Relevance of double strand break repair pathway ch.. (DSBRECA)
Relevance of double strand break repair pathway choice in human disease and cancer
Start date: Jan 1, 2012,
End date: Dec 31, 2016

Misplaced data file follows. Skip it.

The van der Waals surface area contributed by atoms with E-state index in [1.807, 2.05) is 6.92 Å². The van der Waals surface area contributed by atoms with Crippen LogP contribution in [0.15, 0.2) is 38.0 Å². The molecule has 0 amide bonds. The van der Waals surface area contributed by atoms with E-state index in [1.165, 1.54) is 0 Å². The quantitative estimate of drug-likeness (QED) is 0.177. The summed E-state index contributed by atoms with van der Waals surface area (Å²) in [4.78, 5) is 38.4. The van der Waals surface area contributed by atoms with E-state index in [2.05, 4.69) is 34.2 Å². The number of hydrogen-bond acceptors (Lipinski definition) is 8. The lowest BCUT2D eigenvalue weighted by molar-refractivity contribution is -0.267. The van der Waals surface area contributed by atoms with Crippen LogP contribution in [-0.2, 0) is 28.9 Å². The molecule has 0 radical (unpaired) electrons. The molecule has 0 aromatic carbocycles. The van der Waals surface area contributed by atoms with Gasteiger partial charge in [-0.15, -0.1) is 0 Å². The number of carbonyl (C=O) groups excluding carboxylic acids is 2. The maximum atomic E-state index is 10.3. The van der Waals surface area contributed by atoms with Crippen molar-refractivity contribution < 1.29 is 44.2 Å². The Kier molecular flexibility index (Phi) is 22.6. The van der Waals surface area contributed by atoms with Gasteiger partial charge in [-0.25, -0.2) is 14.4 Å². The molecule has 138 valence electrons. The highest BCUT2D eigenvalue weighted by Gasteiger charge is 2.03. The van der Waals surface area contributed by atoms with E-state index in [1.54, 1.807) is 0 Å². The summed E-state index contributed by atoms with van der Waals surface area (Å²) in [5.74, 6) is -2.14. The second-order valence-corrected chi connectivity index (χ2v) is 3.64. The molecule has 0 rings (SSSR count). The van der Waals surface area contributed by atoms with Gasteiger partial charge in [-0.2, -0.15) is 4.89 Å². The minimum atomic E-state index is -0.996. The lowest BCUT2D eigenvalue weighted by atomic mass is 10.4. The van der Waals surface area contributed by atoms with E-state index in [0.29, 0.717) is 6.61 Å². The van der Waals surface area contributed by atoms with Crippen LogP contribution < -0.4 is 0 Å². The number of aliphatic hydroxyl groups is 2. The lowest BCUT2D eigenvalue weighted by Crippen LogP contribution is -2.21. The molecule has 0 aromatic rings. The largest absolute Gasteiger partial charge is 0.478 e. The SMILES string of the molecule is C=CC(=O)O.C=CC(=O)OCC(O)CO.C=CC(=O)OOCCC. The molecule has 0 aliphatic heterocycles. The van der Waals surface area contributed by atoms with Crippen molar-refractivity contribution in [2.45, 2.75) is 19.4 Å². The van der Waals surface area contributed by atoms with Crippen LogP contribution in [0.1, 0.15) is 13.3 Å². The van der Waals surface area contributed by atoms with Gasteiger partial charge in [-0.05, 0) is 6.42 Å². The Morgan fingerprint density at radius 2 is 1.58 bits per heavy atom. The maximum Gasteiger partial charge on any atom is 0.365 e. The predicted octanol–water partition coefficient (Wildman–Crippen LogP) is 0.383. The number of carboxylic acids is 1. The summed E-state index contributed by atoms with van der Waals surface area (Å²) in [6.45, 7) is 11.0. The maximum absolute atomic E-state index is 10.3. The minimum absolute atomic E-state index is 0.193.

"Double strand breaks (DSBs) repair is essential for normal development. While the complete inability to repair DSBs leads to embryonic lethality and cell death, mutations that hamper this repair cause genetically inherited syndromes, with or without cancer predisposition. The phenotypes associated with these syndromes are extremely varied, and can include growth and mental retardation, ataxia, skeletal abnormalities, immunodeficiency, premature aging, etc. Moreover, DSBs play an extremely relevant role in the biology of cancer. Alterations in the DSBs repair pathways facilitate tumour progression and are selected early on during cancer development. On the other hand, DSBs are the molecular base of radiotherapies and chemotherapies. This double role of DSBs in both, the genesis and treatment of cancer makes the understanding of the mechanisms that control their repair of capital importance in cancer research.DSBs are repaired by two major mechanisms that compete for the same substrate. Both ends of the DSB can be simple re-joined with little or no processing, a mechanism known as non-homologous end-joining. On the other hand, DSBs can be processed and engaged in a more complex repair pathway called homologous recombination. This pathway uses the information present in a homologue sequence. The balance between these two pathways is exquisitely controlled and its alteration leads to the appearance of chromosomal abnormalities and contribute to the diseases aforementioned. However, and despite its importance, the network controlling the choice between both is poorly understood.Here, we propose a series of research lines designed to investigate how the choice between both DSBs repair pathways is made, its relevance for cellular and organismal survival and disease, and its potential as a therapeutic target for the treatment of cancer and some genetically inherited disorders."
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